Pinellas County women who are due for a mammogram can run but they can't hide.
Bayfront Medical Center has a new marketing campaign designed to reach them at shops, restaurants, restrooms and even dressing rooms.
"Are we alone? Good. Let's Talk," read the 6-by-8-inch stickers on the doors of the women's restroom stalls at Outback Steakhouse at 1900 Fourth St. N. It goes on to ask if the reader has had her annual mammography and directs her to a website to find out how important and easy it is to have the breast screening.
Thirty-two local businesses are posting or handing out similar messages. Not only is this marketing campaign notable because it starts an internal monologue in places where women aren't expecting it, but also because of the low investment Bayfront is making to go directly to its target audience.
"We have to be really innovative in our marketing approach, and that necessity breeds creativity," said Bayfront spokeswoman Kanika Tomalin. "We are always very mindful of every dollar spent when we step outside clinical services."
She sees this as a low-cost campaign with high impact.
"We really tried to eliminate any obstacles to women getting the screening they need," Tomalin added. She wants to spread the word that they can come to the Bayfront Breast Health Center with no appointment, prescription or referral from a physician.
Since the nonprofit hospital launched the campaign designed by Tampa-based Spark advertising in October, it has had nearly 600 hits on its new women's health website, bayfront.org/women.
Every business asked to put up the stickers or hand out small pamphlets has agreed. There are links to the businesses on Bayfront's website.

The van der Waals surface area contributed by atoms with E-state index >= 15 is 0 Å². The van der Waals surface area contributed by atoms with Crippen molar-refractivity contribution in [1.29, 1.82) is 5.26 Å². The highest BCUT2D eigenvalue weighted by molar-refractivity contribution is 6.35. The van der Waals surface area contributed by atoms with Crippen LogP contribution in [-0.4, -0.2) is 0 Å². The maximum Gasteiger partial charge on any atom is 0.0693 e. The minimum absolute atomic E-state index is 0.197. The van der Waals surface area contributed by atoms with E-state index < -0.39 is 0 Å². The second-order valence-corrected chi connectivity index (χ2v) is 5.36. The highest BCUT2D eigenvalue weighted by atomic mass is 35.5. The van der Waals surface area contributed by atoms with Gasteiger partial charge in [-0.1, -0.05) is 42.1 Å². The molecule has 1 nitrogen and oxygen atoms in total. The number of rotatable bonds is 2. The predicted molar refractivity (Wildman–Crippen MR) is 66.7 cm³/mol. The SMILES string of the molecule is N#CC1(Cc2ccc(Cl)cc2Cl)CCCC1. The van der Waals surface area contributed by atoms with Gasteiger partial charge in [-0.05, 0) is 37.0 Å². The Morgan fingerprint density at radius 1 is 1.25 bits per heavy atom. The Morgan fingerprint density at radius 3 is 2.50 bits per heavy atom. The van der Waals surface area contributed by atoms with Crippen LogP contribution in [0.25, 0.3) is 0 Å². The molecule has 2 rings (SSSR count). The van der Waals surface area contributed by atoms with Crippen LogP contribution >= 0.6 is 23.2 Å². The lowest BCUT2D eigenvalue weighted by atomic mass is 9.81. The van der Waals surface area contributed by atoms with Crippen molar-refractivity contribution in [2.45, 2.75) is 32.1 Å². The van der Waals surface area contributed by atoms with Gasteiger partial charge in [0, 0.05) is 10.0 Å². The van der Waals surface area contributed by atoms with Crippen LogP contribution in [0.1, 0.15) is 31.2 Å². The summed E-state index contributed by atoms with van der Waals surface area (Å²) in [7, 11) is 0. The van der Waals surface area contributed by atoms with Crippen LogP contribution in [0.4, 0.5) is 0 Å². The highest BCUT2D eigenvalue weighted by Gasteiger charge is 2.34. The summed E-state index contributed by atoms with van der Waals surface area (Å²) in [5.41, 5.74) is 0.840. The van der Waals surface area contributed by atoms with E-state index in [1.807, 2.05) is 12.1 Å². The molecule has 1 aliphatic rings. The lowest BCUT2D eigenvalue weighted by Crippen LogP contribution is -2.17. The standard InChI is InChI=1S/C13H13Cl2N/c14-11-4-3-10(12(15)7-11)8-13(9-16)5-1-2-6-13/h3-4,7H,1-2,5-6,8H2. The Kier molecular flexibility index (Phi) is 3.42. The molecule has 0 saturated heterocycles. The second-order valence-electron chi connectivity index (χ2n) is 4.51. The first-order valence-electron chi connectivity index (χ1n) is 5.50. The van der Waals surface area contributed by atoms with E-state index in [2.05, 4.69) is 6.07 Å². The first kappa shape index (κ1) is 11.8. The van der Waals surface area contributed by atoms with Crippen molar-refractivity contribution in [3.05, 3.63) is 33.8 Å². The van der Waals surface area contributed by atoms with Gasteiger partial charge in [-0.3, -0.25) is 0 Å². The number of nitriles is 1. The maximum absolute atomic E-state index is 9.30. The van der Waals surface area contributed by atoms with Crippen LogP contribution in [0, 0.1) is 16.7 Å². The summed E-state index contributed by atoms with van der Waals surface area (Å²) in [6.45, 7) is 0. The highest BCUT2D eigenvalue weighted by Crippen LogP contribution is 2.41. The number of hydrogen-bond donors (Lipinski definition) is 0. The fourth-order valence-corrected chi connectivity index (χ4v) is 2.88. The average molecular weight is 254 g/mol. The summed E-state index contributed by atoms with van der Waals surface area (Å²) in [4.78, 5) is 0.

"At first I was little skeptical about what the cost associated would be and they said, 'No, it's absolutely free,' " said Sean Gerrard, Outback Steakhouse managing partner. "It seems like it's the right thing to do, and why not create awareness?"
Gerrard and all the men who work at his store are growing mustaches for the month of November to promote awareness about prostate cancer as part of another grass roots campaign.
"It doesn't have to be a big cash contribution or volunteering 40 hours of your time," he said. "It could be just doing little things, like putting a sticker in the bathroom or growing a mustache, that make a difference."
Outback is offering a free appetizer to women who sign up for Bayfront's Health-E Club on the hospital's website. Embellish, a personalized gift, clothing and home decor shop at 914 Fourth St. N, is offering free monogramming.
"It's such a great idea to partner with businesses that have the same target audience," said Michelle Burtch, Embellish co-owner. "A lot of us are trying to do that now in this economy."
She hopes to gain some new customers who find her through Bayfront's website and said she has seen a lot of her customers picking up the Bayfront pamphlet next to her cash register.
"I don't know about how they respond (to the sign) in the restroom," Burtch laughed. "But I'm sure it makes people smile."
After recruiting a women's imaging expert to round out an experienced team of surgeons, Bayfront has ramped up its effort to target women over the past three years.
"We put together a dream team of breast care experts … and coupled that with a significant investment in technology," Tomalin said.
The hospital recommends that women over 40 get an annual mammogram. According to the American Cancer Society, 80 million women in the United States should be getting a mammogram every year, but it estimates only 60 percent of women get the screening they need.
Katherine Snow Smith can be reached at (727) 893-8785 or firstname.lastname@example.org.